In an interview with one of our Vancouver Island papers before Christmas, B.C. Conservative leader John Cummins made a bold prediction that he would have party status before the general election in May 2013.
That’s four seats, and it wasn’t based on an unlikely sweep of the Chilliwack-Hope and Port Moody-Coquitlam by-elections, now set for April 19. He hinted he was getting calls from MLAs looking to join up, after a November Angus Reid poll showed a sudden surge to 18 per cent for his resurgent brand.
We now know that one of those callers was Abbotsford South MLA John van Dongen.
I asked Cummins on Friday if he is still confident about three more. “Hopeful, let’s put it that way,” he replied.
Van Dongen’s explosive departure was arranged, with Cummins’ help, for maximum damage to Premier Christy Clark. Van Dongen notified the B.C. Liberal caucus that he was quitting. Then, in a questionable use of legislature privileges, he launched a broadside on Clark’s integrity.
He cited the $6-million legal payout in the B.C. Rail sale, a decision made before Clark’s time, and the recent collapse of a deal to sell naming rights to B.C. Place. He described the B.C. Liberals as “an organization headed for failure,” then announced he’s joined the B.C. Conservatives.
Cummins then joined van Dongen at a hotel news conference across the street, as the former Gordon Campbell cabinet minister disclosed he has hired his own lawyer to dig through the roomful of paper from the B.C. Rail case once again.
Auditor General John Doyle is already in court seeking access to details of the $6 million in lawyer bills, which the Attorney General’s ministry hasn’t provided because it doesn’t have them. These delicate matters were farmed out to yet more independent lawyers.
Independent special prosecutor Bill Berardino also spent seven years and many more millions on the B.C. Rail case, including the role of Clark’s lobbyist brother, Bruce. He didn’t find the smoking gun now sought by van Dongen.
This effort seems designed more for political revenge in an election year than to clarify the sorry legacy of the B.C. Rail sale that has already been examined through two provincial elections.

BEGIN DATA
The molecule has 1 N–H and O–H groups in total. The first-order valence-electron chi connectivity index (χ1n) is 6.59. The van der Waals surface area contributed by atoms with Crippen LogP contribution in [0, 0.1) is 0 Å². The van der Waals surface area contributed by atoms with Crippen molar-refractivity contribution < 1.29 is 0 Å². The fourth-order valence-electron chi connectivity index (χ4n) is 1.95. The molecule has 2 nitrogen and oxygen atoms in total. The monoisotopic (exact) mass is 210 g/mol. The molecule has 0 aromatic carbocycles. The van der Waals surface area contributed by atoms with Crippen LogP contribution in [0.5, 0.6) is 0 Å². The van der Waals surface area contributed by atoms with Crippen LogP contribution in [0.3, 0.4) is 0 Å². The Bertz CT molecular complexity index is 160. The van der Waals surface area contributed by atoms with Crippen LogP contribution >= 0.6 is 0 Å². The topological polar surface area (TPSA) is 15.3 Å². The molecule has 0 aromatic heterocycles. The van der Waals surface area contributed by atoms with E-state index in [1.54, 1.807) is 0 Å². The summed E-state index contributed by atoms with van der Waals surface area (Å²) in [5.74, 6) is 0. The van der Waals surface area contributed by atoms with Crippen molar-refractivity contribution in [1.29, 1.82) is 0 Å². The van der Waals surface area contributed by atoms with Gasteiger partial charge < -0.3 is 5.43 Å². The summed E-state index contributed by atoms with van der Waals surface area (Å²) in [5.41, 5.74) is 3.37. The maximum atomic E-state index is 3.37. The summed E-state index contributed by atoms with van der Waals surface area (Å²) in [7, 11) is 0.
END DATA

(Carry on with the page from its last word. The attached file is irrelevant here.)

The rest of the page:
Van Dongen was at the top of everyone’s list of disgruntled B.C. Liberals. During last year’s leadership contest, he muttered darkly about not only B.C. Rail, but also the integrity of fellow Abbotsford MLA Mike de Jong. Now Clark is van Dongen’s target, with Cummins standing beside him trying to look statesman-like.
Of course van Dongen drove himself out of cabinet long before Clark returned. Chronic speeding by a public safety minister is a tough sell.
I asked Cummins about the reluctance of key cabinet ministers Kevin Falcon and George Abbott to confirm they are running again. His aw-shucks friendly-grandpa modesty precludes speculation, but he did allow it’s “maybe a comment on the state of affairs in the Liberal caucus.”
Reporters started surveying government MLAs after Falcon and Abbott kept their options open for 2013.
For the record, fellow ministers Terry Lake, Shirley Bond, Pat Bell, Mary Polak, Rich Coleman and Stephanie Cadieux all said they are firmly on Clark’s election team. Independent-minded backbenchers Bill Bennett and Kevin Krueger also saluted the B.C. Liberal banner. Randy Hawes allowed that he’s 65, so if he leaves it will be for the golf course.
As I was talking with Cummins, B.C. Conservative advisor Randy White was assuring the Abbotsford News that more defections are coming. Cummins has people for the dirty work.
Tom Fletcher is legislative reporter and columnist for Black Press and BCLocalnews.com